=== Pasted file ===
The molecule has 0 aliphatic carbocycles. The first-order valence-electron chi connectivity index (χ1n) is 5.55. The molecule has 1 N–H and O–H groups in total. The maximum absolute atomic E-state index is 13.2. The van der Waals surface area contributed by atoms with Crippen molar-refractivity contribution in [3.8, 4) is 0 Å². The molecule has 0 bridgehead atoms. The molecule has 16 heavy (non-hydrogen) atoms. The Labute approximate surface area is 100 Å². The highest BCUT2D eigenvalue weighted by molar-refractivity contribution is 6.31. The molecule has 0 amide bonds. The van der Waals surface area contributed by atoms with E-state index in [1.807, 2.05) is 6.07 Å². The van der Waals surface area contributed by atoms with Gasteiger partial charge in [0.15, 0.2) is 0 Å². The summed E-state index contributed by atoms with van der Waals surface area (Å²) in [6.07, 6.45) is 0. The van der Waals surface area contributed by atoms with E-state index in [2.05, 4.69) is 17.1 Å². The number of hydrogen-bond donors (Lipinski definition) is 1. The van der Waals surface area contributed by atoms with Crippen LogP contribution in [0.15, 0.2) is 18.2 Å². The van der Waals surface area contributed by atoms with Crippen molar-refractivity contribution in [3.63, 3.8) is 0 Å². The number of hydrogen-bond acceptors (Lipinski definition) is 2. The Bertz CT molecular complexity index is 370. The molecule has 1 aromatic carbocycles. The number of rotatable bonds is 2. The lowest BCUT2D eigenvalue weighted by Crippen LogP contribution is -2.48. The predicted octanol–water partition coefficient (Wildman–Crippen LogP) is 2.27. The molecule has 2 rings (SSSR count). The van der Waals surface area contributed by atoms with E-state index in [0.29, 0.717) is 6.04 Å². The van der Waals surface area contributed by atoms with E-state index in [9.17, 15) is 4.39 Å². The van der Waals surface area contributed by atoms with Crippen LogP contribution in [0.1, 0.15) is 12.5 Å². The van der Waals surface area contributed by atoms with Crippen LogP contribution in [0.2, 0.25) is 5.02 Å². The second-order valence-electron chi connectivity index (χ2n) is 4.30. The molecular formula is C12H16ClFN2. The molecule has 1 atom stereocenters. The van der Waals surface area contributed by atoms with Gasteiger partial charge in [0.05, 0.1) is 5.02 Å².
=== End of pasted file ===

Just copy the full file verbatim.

The molecule has 0 aliphatic carbocycles. The first-order valence-electron chi connectivity index (χ1n) is 5.55. The molecule has 1 N–H and O–H groups in total. The maximum absolute atomic E-state index is 13.2. The van der Waals surface area contributed by atoms with Crippen molar-refractivity contribution in [3.8, 4) is 0 Å². The molecule has 0 bridgehead atoms. The molecule has 16 heavy (non-hydrogen) atoms. The Labute approximate surface area is 100 Å². The highest BCUT2D eigenvalue weighted by molar-refractivity contribution is 6.31. The molecule has 0 amide bonds. The van der Waals surface area contributed by atoms with E-state index in [1.807, 2.05) is 6.07 Å². The van der Waals surface area contributed by atoms with Gasteiger partial charge in [0.15, 0.2) is 0 Å². The summed E-state index contributed by atoms with van der Waals surface area (Å²) in [6.07, 6.45) is 0. The van der Waals surface area contributed by atoms with E-state index in [2.05, 4.69) is 17.1 Å². The number of hydrogen-bond donors (Lipinski definition) is 1. The van der Waals surface area contributed by atoms with Crippen LogP contribution in [0.15, 0.2) is 18.2 Å². The van der Waals surface area contributed by atoms with Crippen molar-refractivity contribution in [3.63, 3.8) is 0 Å². The number of hydrogen-bond acceptors (Lipinski definition) is 2. The Bertz CT molecular complexity index is 370. The molecule has 1 aromatic carbocycles. The number of rotatable bonds is 2. The lowest BCUT2D eigenvalue weighted by Crippen LogP contribution is -2.48. The predicted octanol–water partition coefficient (Wildman–Crippen LogP) is 2.27. The molecule has 2 rings (SSSR count). The van der Waals surface area contributed by atoms with E-state index in [0.29, 0.717) is 6.04 Å². The van der Waals surface area contributed by atoms with E-state index in [9.17, 15) is 4.39 Å². The van der Waals surface area contributed by atoms with Crippen LogP contribution in [0.1, 0.15) is 12.5 Å². The van der Waals surface area contributed by atoms with Crippen LogP contribution in [0.2, 0.25) is 5.02 Å². The second-order valence-electron chi connectivity index (χ2n) is 4.30. The molecular formula is C12H16ClFN2. The molecule has 1 atom stereocenters. The van der Waals surface area contributed by atoms with Gasteiger partial charge in [0.05, 0.1) is 5.02 Å².